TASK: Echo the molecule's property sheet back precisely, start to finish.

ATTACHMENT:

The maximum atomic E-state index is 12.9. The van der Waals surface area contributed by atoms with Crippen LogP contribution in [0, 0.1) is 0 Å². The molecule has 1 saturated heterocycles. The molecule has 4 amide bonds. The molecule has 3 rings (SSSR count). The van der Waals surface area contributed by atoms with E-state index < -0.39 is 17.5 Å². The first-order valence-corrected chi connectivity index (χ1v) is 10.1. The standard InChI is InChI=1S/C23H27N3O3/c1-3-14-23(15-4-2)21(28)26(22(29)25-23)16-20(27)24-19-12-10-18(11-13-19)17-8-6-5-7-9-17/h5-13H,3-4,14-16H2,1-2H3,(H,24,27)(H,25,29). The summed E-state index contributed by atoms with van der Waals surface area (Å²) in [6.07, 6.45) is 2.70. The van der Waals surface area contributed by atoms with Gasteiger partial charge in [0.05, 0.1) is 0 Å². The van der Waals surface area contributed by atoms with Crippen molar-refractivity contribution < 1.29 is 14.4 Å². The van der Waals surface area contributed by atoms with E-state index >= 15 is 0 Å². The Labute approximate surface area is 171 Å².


The maximum atomic E-state index is 12.9. The van der Waals surface area contributed by atoms with Crippen LogP contribution in [0, 0.1) is 0 Å². The molecule has 1 saturated heterocycles. The molecule has 4 amide bonds. The molecule has 3 rings (SSSR count). The van der Waals surface area contributed by atoms with E-state index < -0.39 is 17.5 Å². The first-order valence-corrected chi connectivity index (χ1v) is 10.1. The standard InChI is InChI=1S/C23H27N3O3/c1-3-14-23(15-4-2)21(28)26(22(29)25-23)16-20(27)24-19-12-10-18(11-13-19)17-8-6-5-7-9-17/h5-13H,3-4,14-16H2,1-2H3,(H,24,27)(H,25,29). The summed E-state index contributed by atoms with van der Waals surface area (Å²) in [6.07, 6.45) is 2.70. The van der Waals surface area contributed by atoms with Gasteiger partial charge in [0.05, 0.1) is 0 Å². The van der Waals surface area contributed by atoms with Crippen molar-refractivity contribution < 1.29 is 14.4 Å². The van der Waals surface area contributed by atoms with E-state index >= 15 is 0 Å². The Labute approximate surface area is 171 Å².